The worst-case scenario for the midterms
Unless you're a die-hard Trumpist Republican who wants to see America's supremely polarizing president govern with close to a free hand, the best possible outcome for Tuesday's midterm elections is obvious: Democrats win.
Ideally Democrats would win both houses of Congress. But that's unlikely. The best polling data shows the Dems likely to win the House but lose the Senate. But either outcome — winning both or just one chamber — should be welcomed. Even with just the House, Democrats could provide a real check on our unpopular Republican president for the next two years.
We need oversight of an administration deeply implicated in corruption. An outcome that places the House in Democratic hands would empower Congress to perform this essential function — but without much, if any, likelihood of it ending in Trump being removed from office through impeachment. (Assuming no Republicans turn on him, Democrats would need a 67-seat supermajority in the Senate to convict and remove the president — and the Democrats have no chance of gaining that much power.)
For those on the right inclined to see a loss of one or both houses of Congress as a devastating defeat for the party, keep in mind that such an outcome would give Trump a rich target against which to direct his ire. That could actually aid him in his bid for re-election — and help the GOP in its effort to regain any losses — in 2020.
But what if Republicans retain control of both houses of Congress while winning “fair and square" — that is, by winning more votes and without credible charges of having done so with the help of voter suppression?
I shudder at the thought of Trump governing for two more years unimpeded and without congressional oversight. But at least such a result in these circumstances would be an expression of a majority of the voters who cast ballots in the election. The fact that this majority would be expressing its tacit approval of Republican governance over the past two years would be deeply disconcerting, and an extremely ominous sign for the future of the Democratic Party. But there are worse things than losing.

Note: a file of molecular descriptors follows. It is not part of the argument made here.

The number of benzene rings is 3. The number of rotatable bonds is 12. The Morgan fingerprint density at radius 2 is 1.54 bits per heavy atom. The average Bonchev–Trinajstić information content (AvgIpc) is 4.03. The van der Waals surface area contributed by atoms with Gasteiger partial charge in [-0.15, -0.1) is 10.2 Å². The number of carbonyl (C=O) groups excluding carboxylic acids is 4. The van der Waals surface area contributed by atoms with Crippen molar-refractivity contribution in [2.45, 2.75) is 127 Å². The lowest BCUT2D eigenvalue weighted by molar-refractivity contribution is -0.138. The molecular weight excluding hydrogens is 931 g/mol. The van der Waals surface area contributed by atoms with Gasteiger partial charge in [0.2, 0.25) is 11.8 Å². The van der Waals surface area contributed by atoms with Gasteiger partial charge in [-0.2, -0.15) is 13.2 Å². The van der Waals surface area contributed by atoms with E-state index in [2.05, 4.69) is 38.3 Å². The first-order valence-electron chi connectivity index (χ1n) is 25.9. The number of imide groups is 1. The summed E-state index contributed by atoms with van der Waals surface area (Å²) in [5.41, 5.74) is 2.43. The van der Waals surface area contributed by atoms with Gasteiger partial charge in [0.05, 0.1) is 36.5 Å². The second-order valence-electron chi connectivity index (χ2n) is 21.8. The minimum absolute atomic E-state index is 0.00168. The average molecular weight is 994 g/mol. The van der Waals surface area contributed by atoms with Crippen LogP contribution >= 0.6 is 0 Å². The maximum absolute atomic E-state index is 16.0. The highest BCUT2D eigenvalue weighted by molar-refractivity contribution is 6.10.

Like losing dirty.
That, I'm afraid, is how millions of Democrats would evaluate the outcome of the midterms if the Republicans hold both houses of Congress while losing the aggregate vote by multiple percentage points. This happened in 2012, when Democrats in House races received nearly 1.5 million more votes than Republicans, with the Republicans nonetheless winning a majority of the seats (by a margin of 234-201). If that happens again, let alone if the discrepancy between the vote and the practical result is even greater, the United States will begin to face a genuine legitimation crisis — with Democrats systematically denied political power commensurate with their level of support in the population at large.
This systematic bias against the Democrats would put them at a political disadvantage across the entirety of the federal government — with the House, the Senate, and the Electoral College all weighted against them, and the judiciary following suit because judges and Supreme Court justices are nominated by presidents and confirmed by the Senate. When this systematic injustice is combined with the GOP's refusal to govern with the modesty and restraint that befit a minority party, the country would find itself in a highly volatile situation.
That's why this should be considered the worst-possible outcome of the midterm election — one that would portend dark things for the country's future, including a potential radicalization of the left that could well end in political violence far beyond anything seen the United States for decades. Such a turn toward widespread civil unrest would be all the more dangerous because it would not be unjustified.
It may well be wise for our Constitution to place checks on majority rule. But consistently empowering rule of a minority over the majority is something else entirely — and ultimately incompatible with self-government or the minimal requirements of political justice.
Let us hope that we can avoid such an outcome.